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Uganda violence against children continues: UN

UN Secretary-General Ban Ki-moon [official profile] submitted a report [materials] on Wednesday to the UN Security Council [official website] concerning the situation of children affected by the Lord's Resistance Army (LRA) [BBC backgrounder; JURIST news archive] in Uganda. The report concluded that the LRA still poses a threat [UN News Centre report] to children and civilians, leading 45,000 people to leave their homes. It also detailed six crimes against children committed by the LRA which include recruitment and use of children in armed forces, killing and maiming, rape and sexual violence, abductions, attacks on schools and hospitals, and denial of humanitarian access. During the period of the report, from July 2009 to February 2012, approximately 591 children including 268 girls were abducted and recruited by the LRA in the Democratic Republic of the Congo [BBC backgrounder; JURIST news archive], Central African Republic [BBC backgrounder; JURIST news archive] and South Sudan [BBC backgrounder; JURIST news archive]. Ban recommended a renewed international attention to the LRA's threat and the implementation of regional strategies to address the threat and ensure children receive adequate protection. Additionally, Ban called on donors to provide support for a successful implementation of the strategies. States should address the problem of weak presence of state security forces that led to self-defense groups responsible for violence against civilians.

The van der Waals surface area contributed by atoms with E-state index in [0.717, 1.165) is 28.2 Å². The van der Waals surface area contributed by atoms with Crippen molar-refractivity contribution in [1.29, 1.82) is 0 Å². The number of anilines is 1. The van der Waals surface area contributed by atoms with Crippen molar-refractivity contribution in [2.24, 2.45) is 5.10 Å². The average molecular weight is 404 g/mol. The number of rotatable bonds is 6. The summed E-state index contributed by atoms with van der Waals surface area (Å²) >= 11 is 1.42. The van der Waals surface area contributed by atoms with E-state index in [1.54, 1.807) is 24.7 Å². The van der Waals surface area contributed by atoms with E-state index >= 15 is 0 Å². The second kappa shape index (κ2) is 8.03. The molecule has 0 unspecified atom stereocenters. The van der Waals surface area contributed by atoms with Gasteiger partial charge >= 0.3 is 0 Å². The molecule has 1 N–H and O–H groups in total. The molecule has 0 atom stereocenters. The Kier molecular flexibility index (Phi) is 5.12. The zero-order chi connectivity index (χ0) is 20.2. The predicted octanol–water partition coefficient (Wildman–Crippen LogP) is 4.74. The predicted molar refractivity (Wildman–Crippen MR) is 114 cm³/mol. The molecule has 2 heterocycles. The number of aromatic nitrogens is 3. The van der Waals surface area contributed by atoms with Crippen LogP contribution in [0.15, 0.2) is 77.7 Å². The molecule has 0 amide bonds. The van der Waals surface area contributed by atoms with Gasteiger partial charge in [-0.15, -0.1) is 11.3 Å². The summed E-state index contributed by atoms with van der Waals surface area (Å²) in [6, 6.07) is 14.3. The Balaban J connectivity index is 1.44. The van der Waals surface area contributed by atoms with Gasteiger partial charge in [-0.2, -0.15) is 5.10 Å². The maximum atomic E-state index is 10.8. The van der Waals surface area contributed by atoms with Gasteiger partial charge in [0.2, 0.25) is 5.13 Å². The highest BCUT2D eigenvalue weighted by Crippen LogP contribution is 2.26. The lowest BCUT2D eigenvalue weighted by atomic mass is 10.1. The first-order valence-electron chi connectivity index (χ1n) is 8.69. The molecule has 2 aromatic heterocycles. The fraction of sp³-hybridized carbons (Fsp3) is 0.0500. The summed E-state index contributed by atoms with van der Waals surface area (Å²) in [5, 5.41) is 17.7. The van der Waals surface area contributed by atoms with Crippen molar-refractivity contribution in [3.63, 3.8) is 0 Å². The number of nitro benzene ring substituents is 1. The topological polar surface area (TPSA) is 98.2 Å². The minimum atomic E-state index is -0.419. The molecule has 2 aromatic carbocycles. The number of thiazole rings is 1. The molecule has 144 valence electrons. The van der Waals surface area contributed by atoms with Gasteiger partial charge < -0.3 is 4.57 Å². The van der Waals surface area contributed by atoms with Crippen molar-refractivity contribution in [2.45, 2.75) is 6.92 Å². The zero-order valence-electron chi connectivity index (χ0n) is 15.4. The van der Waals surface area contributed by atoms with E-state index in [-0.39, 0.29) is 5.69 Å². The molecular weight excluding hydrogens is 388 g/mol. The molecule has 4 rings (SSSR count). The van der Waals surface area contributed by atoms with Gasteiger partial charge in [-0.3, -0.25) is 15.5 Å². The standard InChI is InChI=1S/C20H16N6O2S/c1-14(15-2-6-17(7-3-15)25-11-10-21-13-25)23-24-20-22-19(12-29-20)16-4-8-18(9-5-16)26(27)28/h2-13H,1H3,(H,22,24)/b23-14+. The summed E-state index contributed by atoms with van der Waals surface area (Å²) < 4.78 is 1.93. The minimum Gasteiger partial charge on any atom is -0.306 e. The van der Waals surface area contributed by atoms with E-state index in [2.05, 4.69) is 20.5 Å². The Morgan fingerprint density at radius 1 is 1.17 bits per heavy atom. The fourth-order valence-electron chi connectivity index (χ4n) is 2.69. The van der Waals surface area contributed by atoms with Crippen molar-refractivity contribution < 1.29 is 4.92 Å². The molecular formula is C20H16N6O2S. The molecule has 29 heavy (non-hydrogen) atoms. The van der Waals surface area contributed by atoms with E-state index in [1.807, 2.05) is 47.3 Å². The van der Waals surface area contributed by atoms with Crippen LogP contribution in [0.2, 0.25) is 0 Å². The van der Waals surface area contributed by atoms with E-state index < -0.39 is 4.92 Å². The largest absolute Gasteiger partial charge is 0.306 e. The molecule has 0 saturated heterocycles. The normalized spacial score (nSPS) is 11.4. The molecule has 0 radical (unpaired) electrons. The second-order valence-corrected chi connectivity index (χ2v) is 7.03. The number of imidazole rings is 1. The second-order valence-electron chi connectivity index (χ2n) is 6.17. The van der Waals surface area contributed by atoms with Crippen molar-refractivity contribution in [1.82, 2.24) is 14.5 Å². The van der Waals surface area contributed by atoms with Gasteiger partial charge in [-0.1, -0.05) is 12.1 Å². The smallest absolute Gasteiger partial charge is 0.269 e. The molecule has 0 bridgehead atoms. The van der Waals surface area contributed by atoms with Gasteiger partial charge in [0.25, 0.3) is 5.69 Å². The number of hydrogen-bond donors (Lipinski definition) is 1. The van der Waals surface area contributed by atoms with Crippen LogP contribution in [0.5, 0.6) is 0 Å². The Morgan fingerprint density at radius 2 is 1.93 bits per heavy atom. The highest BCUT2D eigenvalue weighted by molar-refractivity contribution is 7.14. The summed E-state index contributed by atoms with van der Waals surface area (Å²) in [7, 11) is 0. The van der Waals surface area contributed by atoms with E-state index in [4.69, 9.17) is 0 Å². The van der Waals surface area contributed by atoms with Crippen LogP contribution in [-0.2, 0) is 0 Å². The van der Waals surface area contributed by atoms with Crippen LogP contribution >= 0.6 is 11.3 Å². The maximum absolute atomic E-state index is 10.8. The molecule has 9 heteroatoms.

Uganda has been facing difficulties in ending the violence against civilians committed by the LRA. One of the few success came when the Ugandan military forces, Uganda People's Defence Force (UPDF), captured [JURIST report] one of the highest leaders of the LRA in May. Major General Caesar Achellam is said to be a top rebel military strategist [BBC News report] and close ally of LRA leader Joseph Kony [BBC profile; JURIST news archive]. The recent campaign by Invisible children [advocacy website] has increased international efforts to capture Kony. In March, The International Criminal Court (ICC) [official website] chief prosecutor Luis Moreno-Ocampo [official profile] expressed his support for the campaign. During the same month, US lawmakers introduced [JURIST report] a legislation that would protect Ugandan citizens from the LRA. It calls for the expansion of the telecommunications infrastructure in Uganda and an increase in the presence of military forces in the region. Last September the Ugandan Constitutional Court [official website] held [JURIST report] that former LRA rebel Thomas Kwoyelo was entitled to amnesty under the country's Amnesty Act of 2000. He had been charged [JURIST report] with 53 counts of willful killing, hostage taking, destruction of property and causing injury that took place during Uganda's civil war [BBC backgrounder].

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